Fermented Skincare Ingredients: What Are the Benefits?


If you follow K-beauty brands and trends closely, chances are you’ve seen — and maybe even used — fermented skincare products. More and more beauty products are using fermented ingredients, but you might be wondering: what’s the point? really mean?

Understanding the ingredients and terminology on your beauty products may seem like it takes a degree in cosmetic chemistry, but with the right resources, you can begin to decode what each one means.

We’ve brought in a panel of experts to walk you through everything you need to know about fermented skincare, including how it works, its benefits, and more. Keep reading to get the scoop.

What is fermentation?

Fermentation is a metabolic process commonly associated with foods and beverages, such as kombucha and kimchi. “Generally, the fermentation process converts sugars into bacteria, yeast, or other microorganisms and produces different types of ingredients,” Lindsey Zubritsky, MD, FAAD, board-certified dermatologist and Ferver brand partner, tells POPSUGAR.

Fermentation originated in Korea, but Brian Oh, Founder and CEO of Venn Skincare, says, “Historically, fermentation in Korea was more limited to food, with kimchi (fermented cabbage) and doenjang (fermented soy) being the two most popular traditional foods.

The practice of using fermented ingredients in skin care, however, seems to date back to Cleopatra in Egypt. “There’s a legend that Cleopatra bathed in sour (fermented) milk, and we now know that sour milk contains lactic acid, a natural AHA for skin exfoliation,” Oh says. .

The benefits of fermentation in skin care

As mentioned above, fermentation is used in a variety of ways, but in beauty in particular, it makes ingredients more effective. “Fermentation breaks down natural molecules and makes them smaller, so it’s easier for them to be absorbed deeper into your skin’s surface,” says Dr. Zubritsky. This means that the ingredients are more effective and give better results, but that’s not all.

“The fermentation process also enhances an ingredient’s potency by producing chemical by-products such as vitamins, essential minerals, amino acids, antioxidants and peptides, and thereby increasing the ingredient’s nutrient density. “, explains Oh. As a result, the new fermented ingredient is more effective and potent than the unfermented ingredient.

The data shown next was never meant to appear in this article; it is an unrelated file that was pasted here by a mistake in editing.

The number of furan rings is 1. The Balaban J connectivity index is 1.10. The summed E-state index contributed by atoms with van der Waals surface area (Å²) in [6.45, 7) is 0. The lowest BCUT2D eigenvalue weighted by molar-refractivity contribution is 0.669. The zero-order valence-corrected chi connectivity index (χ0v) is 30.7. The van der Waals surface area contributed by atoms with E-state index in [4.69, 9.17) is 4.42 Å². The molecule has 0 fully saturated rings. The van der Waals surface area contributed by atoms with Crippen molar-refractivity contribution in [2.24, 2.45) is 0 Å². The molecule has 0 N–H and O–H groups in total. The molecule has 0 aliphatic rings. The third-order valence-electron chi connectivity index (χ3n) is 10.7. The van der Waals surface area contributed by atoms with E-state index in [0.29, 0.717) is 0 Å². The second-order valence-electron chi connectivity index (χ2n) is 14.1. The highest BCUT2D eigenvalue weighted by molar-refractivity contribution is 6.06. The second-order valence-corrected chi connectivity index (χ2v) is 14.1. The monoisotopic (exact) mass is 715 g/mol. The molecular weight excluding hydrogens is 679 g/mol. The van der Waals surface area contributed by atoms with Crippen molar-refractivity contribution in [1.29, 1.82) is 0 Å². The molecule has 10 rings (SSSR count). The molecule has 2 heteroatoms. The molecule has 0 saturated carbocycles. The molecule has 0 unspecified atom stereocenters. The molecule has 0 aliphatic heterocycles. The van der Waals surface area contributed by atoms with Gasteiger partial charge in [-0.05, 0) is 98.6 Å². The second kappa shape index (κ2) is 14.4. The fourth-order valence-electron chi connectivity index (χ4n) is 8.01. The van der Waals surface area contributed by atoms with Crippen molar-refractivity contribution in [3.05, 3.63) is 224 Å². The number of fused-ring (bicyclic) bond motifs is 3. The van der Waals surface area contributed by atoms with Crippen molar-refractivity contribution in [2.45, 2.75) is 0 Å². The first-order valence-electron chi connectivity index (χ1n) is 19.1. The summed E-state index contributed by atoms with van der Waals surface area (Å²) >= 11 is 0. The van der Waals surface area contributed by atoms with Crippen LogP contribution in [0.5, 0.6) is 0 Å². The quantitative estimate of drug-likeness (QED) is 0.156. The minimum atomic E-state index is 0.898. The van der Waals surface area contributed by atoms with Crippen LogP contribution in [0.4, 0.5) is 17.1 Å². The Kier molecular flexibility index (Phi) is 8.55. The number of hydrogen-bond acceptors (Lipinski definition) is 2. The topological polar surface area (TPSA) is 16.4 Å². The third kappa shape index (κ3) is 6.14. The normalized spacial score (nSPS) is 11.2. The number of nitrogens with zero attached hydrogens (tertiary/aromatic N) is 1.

Fermented skincare also has skin microbiome balancing benefits, leading to “a healthier, more intact skin barrier with less inflammation,” says Dr. Zubritsky.

Beauty products using fermentation

Fermentation is used in more beauty products than you might think. For example, Clinique has been using aloe bio-ferment in its Moisture Surge 100H Self-Replenishing Moisturizer ($41) and has been doing so for over 30 years.

“The process of creating an aloe vera bio-ferment involves mixing aloe vera powder with lactobacillus, the host organism, and allowing it to grow for 24 to 48 hours,” says Steven. Schnittger, vice president of global microbiology and fermentation research and development for The Estée Lauder Societies. The aloe vera bio-ferment is then extracted in a way that ensures no bacteria or contamination is included and then used in the moisturizer.

At Venn, on the other hand, the Advanced Multi-Perfecting Red Oil Serum ($115) “uses two foundational root extracts that are fermented for 150 hours at low temperatures to enhance the absorption of the formulation,” Oh says. .

Popular Fermented Ingredients in Skin Care

A variety of ingredients can be fermented and used in beauty products. Clinique uses aloe vera; Venn uses saponin from ginseng and other plant roots, but it doesn’t stop there. Another popular ingredient is skincare superstar hyaluronic acid.

“Many types of hyaluronic acid are too bulky to penetrate the surface of the skin and just sit on the skin,” says Dr. Zubritsky. “Using the fermentation process, a fermented hyaluronic acid like Ferver’s Ferver Hyaluronic Acid Serum ($19) contains fermented hyaluronic acid that penetrates the skin’s surface 10 times. [more] than regular hyaluronic acid.” And that’s only scratching the surface – if you take a look at the products in your medicine cabinet, chances are some of your favorite products contain fermented ingredients. in the wording.

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